The man put up his hands like he was surrendering to a gun. “A debt is a debt is a debt. We’re just the messengers sent to collect.” 

     “Bastards,” my father whispered. “You’re all bastards.” 

     Said the man: “We’re just rendering a service. And we aren’t skipping out on the rendering. If we don’t skip out on the rendering, we won’t be skipped on our compensation. That’s how every deal works, right? Tit for tat? Something for something? Or did you not know? Because we’re not the ones welching on our agreements here.” 

     “Bleed in hell,” my father said. 

     “If you didn’t go and cut your own deal, then none of us would be standing here today. But then you cut your own deal. So here we are. Because you cut your own deal. So if we bleed in hell, you’ll be leading our way.” 

     My father started crying. Some of the men looked disgusted. 

     “It’s raining again,” said one of the men. 

     The first man looked to the sky. “Let’s move out,” he said. 

     Two men put away their pistols. They started to lift my mother from the ground. She screamed to me, “Run!” But then I was lifted. So I couldn’t run or do anything else. 

     My mother kicked and bit and broke free, then one of the men hit her, and so she fell, and my father kept lying face down on the twigs. And kept on crying, too. And didn’t try to get up, which didn’t count for anything because trying counts for something, even though I never heard anyone say what for. 

     My mother held onto the side of her head for some seconds before she got up on her hands and knees and started to crawl away from the men. Except one of the men who put his pistol away before pulled it out again, and grabbed my mother, and aimed his pistol at her head. So I screamed and shut my eyes. Because I didn’t want to hear any explosions. But then I didn’t hear any explosions. When I opened my eyes, my mother was like my father: face down on the twigs. 

     They tied my wrists behind my back. “Walk,” said one of the men. 

     He said it to me, but I didn’t walk. Instead I said, “Where to?” 

     “Walk!” snapped the man. 

     The first man laughed. “Give that boy some credit. He’s got some balls. That’s got to be respected.” And then to me: “Although you said that wrong. You’re not really supposed to end what you say with ‘to.’ It’s better to say instead, ‘Where are we going?’ Or something else like that.” 

     I said, “Where are we going?” 

     “We’re taking you to your new mommy and daddy.” 

     My mother started crying harder and tried to get up, except she couldn’t because a man stepped on her back. 

     I started crying, too. I wanted to go home to my real home. So I told the man, “I want to go home for real.” 

     The man didn’t look disgusted even though I kept on crying. “I bet that’s true. But that’s not going to happen here and now. What’s going to happen here and now is you’re going to come with us. Because most of the time most people don’t get to do whatever they want. And you’re most people—you’re just like us. So you can’t just do whatever you want. So come on and come with us.”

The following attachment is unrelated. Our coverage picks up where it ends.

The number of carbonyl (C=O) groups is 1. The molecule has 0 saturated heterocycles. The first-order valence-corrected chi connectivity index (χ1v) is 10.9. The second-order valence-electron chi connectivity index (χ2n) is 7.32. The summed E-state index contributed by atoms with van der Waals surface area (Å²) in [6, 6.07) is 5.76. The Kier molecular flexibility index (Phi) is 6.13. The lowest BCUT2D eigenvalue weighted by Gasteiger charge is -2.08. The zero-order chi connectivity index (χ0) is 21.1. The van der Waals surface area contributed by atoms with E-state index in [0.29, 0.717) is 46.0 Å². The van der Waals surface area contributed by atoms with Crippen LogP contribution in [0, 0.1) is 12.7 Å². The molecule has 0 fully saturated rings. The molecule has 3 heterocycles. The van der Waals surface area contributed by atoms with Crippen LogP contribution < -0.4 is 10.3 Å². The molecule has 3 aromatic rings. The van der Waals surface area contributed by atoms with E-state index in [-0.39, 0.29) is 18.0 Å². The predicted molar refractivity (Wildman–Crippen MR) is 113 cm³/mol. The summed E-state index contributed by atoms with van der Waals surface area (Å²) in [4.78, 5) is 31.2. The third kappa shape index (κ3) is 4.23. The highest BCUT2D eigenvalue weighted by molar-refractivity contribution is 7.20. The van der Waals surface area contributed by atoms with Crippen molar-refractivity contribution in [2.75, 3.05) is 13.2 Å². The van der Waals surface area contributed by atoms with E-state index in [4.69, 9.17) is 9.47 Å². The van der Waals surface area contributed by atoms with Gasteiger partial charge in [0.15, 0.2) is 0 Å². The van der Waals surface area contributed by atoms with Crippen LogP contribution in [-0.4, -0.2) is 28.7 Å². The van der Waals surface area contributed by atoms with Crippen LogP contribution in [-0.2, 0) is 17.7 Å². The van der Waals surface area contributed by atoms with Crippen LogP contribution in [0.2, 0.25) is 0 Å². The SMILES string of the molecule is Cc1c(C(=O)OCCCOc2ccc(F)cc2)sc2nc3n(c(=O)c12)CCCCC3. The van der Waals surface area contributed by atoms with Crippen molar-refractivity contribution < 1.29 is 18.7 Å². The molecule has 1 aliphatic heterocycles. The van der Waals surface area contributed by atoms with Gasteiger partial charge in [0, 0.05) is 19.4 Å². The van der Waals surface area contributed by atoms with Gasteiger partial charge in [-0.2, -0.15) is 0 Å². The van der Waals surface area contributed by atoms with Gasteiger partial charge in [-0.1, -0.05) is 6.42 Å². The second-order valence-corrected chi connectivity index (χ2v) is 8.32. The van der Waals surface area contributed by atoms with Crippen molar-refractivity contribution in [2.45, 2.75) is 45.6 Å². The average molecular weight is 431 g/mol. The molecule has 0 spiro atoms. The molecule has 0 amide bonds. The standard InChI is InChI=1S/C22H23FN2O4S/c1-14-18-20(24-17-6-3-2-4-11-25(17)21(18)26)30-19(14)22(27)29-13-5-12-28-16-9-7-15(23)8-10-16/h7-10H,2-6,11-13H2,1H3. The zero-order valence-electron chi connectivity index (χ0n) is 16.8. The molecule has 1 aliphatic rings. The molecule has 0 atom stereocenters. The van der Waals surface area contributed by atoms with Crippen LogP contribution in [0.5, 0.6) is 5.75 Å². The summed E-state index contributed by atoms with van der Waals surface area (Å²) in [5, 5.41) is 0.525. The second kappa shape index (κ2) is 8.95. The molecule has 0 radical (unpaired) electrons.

I didn’t say anything because I couldn’t think of anything to say. 

     The man squatted in front of me and looked me in the eyes. “Plus if you don’t come with us, I’ll have to shoot your mother and father. Your ones right here. Then you won’t have anyplace else to go. Except with us. So come on now. Let’s walk,” said the man. “Okay?” 

     I couldn’t think of anything else to do. So I did what he said: I walked. I walked even though I wanted to stay (not in the woods but with my mother and father). But I didn’t want to hear any explosions. So I walked with the man and the other men, too (except for two of the men who stayed behind in the woods). 

     The first man held onto the end of the rope that was tied to my wrists. I kept looking back to the woods where my mother and father still lay on the twigs. After a while I couldn’t see them anymore, just the two men standing over them. Then after a while I couldn’t see the two men, just the trees growing up around them. I was still crying a little but the man still didn’t look disgusted. Then I heard two explosions. I started to run back. Except my wrists were tied behind my back. And the first man still held onto the end of the rope. My wrists were jerked and I fell to my face. Because I couldn’t keep myself from falling. Because my wrists were still tied. So I turned and screamed into the twigs instead: “You said you wouldn’t shoot them!” 

     “Hold on,” said the man. “I never told you anything exactly like that.” 

     I was bawling now for real and wanted to hit the man. Except I couldn’t hit the man. Because my wrists were still tied. So I didn’t hit the man. Which would be okay, even though hitting someone is bad. But my mother and father used to say every rule comes with one exception. But I still couldn’t hit the man. Because my wrists were still tied. All I could do instead was bawl, which the man didn’t look disgusted at. And which was the right way for him to look, because sometimes you’re right to bawl. And I was right to bawl right then. Even though you’re usually not. But I was right to bawl right then, because it’s true what they say, that every rule comes with at least one exception.  

Elmo Lum lives and works in San Francisco. He has completed one novel for which representation is pending, and is presently working on a new book.